See Appendix A: Configuring Password Changes for a step-by-step walkthrough of this calculation.

Distributing Software Upgrades

Cisco devices contain software that may need periodic updating for optimum performance. Generally, network administrators search the Cisco.com Web site for updated or upgraded software, and then download the software to the applicable devices.

Both manual and automated upgrades require several preparatory steps. System administrators should ask the following questions before attempting an upgrade:

  • Have the appropriate images containing the minimum required device configurations been located in Cisco.com?

  • Have all of the prerequisites for loading the software on the device been met?

  • Has the effect of the upgrade on the network and the network users been considered? (When should the upgrade occur? In what order should the devices be upgraded?)

The cost savings of using CiscoWorks LMS on software upgrades is difficult to calculate, as it is heavily dependant on factors such as the network administrator's familiarity with Cisco.com, the availability of current configuration information, and the number and variety of devices in the network. However, CiscoWorks LMS provides Change Audit databases, which contain data pertaining to all changes made to devices (hardware and software), and automatically compare the information to the recommendations from Cisco.com, drastically reducing preparation time for a software upgrade.

In addition, jobs can be scheduled simultaneously, decreasing the time required for the entire network to be upgraded. It is important to note that Cisco recommends no more than 12 simultaneous upgrade sessions be scheduled (as opposed to 300+ for password changes). Further, note that the time required for a device to receive the download and reboot is identical for both CiscoWorks and CLI manual procedures.

Another key benefit of using CiscoWorks for software distribution is the ability to create scheduled jobs. System administrators can set up the job request during normal working hours, and have LMS automatically run the requests during non-business hours. While the actual time the devices are down may not change, the administrator no longer has to be constantly available while the upgrades are commencing, conserving valuable workday time.

See Appendix B: Distributing Software Images for a walk-through of the CiscoWorks and manual software upgrade processes.

Gathering Inventory and Change Audit Information

Adequately documenting the physical devices in a network is a time-consuming task. The complexity of the task is further compounded by the fact that a single device may contain several different blades or configurations, as well as many different versions of installed software. There are no short-cuts to conducting a thorough manual documentation of inventory: Each device, with its components and software, must be examined individually. Further, there is no easy way to determine whether the inventory has changed without conducting an audit to compare existing records to that of the actual network—another daunting and time-consuming task.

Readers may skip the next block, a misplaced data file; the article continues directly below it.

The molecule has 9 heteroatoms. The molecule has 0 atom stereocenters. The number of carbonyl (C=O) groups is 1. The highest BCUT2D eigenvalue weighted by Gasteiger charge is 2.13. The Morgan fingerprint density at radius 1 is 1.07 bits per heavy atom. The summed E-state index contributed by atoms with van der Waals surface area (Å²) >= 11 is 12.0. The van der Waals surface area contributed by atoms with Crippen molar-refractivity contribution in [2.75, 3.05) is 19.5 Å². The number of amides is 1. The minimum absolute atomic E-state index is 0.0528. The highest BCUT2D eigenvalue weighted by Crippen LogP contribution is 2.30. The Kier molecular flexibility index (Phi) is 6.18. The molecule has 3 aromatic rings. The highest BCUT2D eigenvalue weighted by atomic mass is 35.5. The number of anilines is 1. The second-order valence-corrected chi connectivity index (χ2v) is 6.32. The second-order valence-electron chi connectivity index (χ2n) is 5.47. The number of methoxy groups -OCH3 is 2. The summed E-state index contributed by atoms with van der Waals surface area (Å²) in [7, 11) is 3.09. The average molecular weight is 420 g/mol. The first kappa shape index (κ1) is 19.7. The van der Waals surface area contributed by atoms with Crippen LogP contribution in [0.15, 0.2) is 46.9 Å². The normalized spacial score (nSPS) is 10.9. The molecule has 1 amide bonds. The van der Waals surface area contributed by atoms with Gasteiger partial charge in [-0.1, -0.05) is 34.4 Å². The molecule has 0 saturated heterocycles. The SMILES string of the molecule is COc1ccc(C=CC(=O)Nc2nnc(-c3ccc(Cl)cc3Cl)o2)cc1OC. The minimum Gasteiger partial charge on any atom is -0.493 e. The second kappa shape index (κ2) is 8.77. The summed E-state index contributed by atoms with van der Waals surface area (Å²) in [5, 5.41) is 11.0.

The sudden, inexplicable failure of a device can be costly to a company. System administrators must analyze the device in order to discover the cause of the failure. After hardware failure, the most common cause of such failures is a change in configuration. Perhaps an inexperienced administrator entered the wrong commands, or made typographical errors. While solving the problem may be simple as returning the device to its original configuration, unless meticulous records exist that detail who made what changes to which device, arriving at this conclusion and rectifying the error could take many hours. Because manually maintaining records of every physical and logical change applied to a given device is both impractical and time-consuming, system administrators rarely have this kind of documentation on hand.

CiscoWorks LMS, however, automatically records every change applied to a device—whether by CiscoWorks applications or via CLI—in the Change Audit database. This process is transparent to the administrator, and requires no additional time or effort on his or her behalf.

Gathering inventory data using LMS is equally simple and fast. CiscoWorks LMS has the ability to simultaneously access each managed device and obtain both hardware and software information, providing far more efficient and accurate records than can be manually maintained or created.

For further information on the Change Audit function, see Appendix C: Gathering Inventory and Change Audit Information.

Network Availability Enhancement

In order to determine the level of fault management necessary, system administrators must ask how much does network downtime or network degradation cost their company?

When determining cost of downtime or degradation, lost productivity and lost revenue must be taken into account. A study conducted by Infonetics, Inc., an international market research company, showed that network degradations result in an approximate 16 percent loss of networked worker productivity and a 10 percent loss in revenue, as a result of the decreased productivity of revenue-producing employees. If the network were to be down completely, these figures increase to 24 percent lost productivity from networked employees and revenue loss of as much as 60 percent. A company with 1000 employees and annual revenues of $200 million, as an example, could suffer losses that easily surpass $8000 per hour. (See Appendix D: Availability Enhancement using LMS+DFM).

Fault management is a crucial component of any network management scheme to minimize or eliminate such losses. CiscoWorks LMS (with Device Fault Manager as an add-on) can serve as a key element in such an environment.